This doesn't say exactly what year, but it does give the reason to why Staten Island never got a subway.
http://www.nycsubway.org/lines/4thave.html
Planned Expansion to Staten Island

The original Dual Contracts plan provided for a tunnel under the Narrows from southern Brooklyn/Bay Ridge to Staten Island. The tunnel was intended to leave the 4th Avenue subway at 65th St, Brooklyn, and would have entered Staten Island midway between St. George and Stapleton, and would have had branches to each. The 4th Avenue subway has four tracks between 59th and 65th Streets, two of which were intended for the Staten Island connection.

The Staten Island link might have been built in several different ways. It is likely that a full 4-track subway to Fort Hamilton would only have made sense if it led to a Narrows tunnel. A different plan, which got as far as engineering drawings and even some excavation, would have left the subway just south of 59th St, and you can see tunnel stub headings running straight from the local tracks immediately south of the station. Several different plans were drawn up for the Narrows tunnel, including a two track and a four track option.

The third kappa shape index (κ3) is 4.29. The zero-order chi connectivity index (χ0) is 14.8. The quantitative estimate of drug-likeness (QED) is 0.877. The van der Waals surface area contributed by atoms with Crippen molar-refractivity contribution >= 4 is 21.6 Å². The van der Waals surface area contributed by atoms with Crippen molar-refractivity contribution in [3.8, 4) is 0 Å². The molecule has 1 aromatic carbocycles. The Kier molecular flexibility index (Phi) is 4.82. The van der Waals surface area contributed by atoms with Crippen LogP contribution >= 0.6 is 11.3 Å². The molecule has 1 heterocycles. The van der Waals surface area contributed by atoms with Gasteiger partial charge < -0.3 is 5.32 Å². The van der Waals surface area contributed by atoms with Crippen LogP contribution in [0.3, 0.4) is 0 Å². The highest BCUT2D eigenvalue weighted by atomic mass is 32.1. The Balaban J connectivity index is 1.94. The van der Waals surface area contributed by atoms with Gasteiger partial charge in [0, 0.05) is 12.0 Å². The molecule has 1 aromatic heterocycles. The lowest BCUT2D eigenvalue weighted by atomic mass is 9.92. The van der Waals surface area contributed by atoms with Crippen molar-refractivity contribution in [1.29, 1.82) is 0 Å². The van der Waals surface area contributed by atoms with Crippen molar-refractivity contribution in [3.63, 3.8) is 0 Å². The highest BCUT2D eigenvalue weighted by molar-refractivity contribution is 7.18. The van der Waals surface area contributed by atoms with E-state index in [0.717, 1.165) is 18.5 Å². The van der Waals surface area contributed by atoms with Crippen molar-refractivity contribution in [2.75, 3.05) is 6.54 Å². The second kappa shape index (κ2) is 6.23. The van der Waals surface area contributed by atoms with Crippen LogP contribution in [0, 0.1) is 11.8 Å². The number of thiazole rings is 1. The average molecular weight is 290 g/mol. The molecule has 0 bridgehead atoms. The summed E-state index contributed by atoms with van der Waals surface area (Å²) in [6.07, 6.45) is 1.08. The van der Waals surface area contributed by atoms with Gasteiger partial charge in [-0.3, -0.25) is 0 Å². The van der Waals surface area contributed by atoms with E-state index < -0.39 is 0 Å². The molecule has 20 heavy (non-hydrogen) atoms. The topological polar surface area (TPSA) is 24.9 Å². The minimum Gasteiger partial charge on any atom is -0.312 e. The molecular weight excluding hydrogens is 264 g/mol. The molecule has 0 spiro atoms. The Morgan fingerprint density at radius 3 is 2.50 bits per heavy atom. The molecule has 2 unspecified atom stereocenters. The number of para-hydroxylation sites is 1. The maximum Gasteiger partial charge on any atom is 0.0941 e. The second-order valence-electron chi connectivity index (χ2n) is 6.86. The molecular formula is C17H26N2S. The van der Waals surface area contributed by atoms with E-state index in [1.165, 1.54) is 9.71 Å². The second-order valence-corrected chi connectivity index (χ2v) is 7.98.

Recent discussions of a railroad freight tunnel across New York Harbor from New Jersey via Staten Island may once again bring about discussion of connecting the subway to Staten Island. It is likely that any tunnel built would be designed to tie into the LIRR's Bay Ridge Branch across southern Brooklyn to East New York, Fresh Pond, and via the New York Connecting Railroad to the Hell Gate Bridge.
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Old February 28th, 2007, 01:11 PM   #48
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Moscow was a communist state where money would be used to provide works of arts to be proud of and the same can be said of Buenos Aires.
indeed you know nothing about ussr...

imperial style was used in MM only in 40's - early 50's. in 30's it was art deco. late 50's to early 70's was the time of money saving. so most of station are very typical (but still built with taste). mid 70's - late 90's it was a time of somehow good architecture. now it's time of very good architecture.
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Old February 28th, 2007, 11:54 PM   #49
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indeed you know nothing about ussr...

imperial style was used in MM only in 40's - early 50's. in 30's it was art deco. late 50's to early 70's was the time of money saving. so most of station are very typical (but still built with taste). mid 70's - late 90's it was a time of somehow good architecture. now it's time of very good architecture.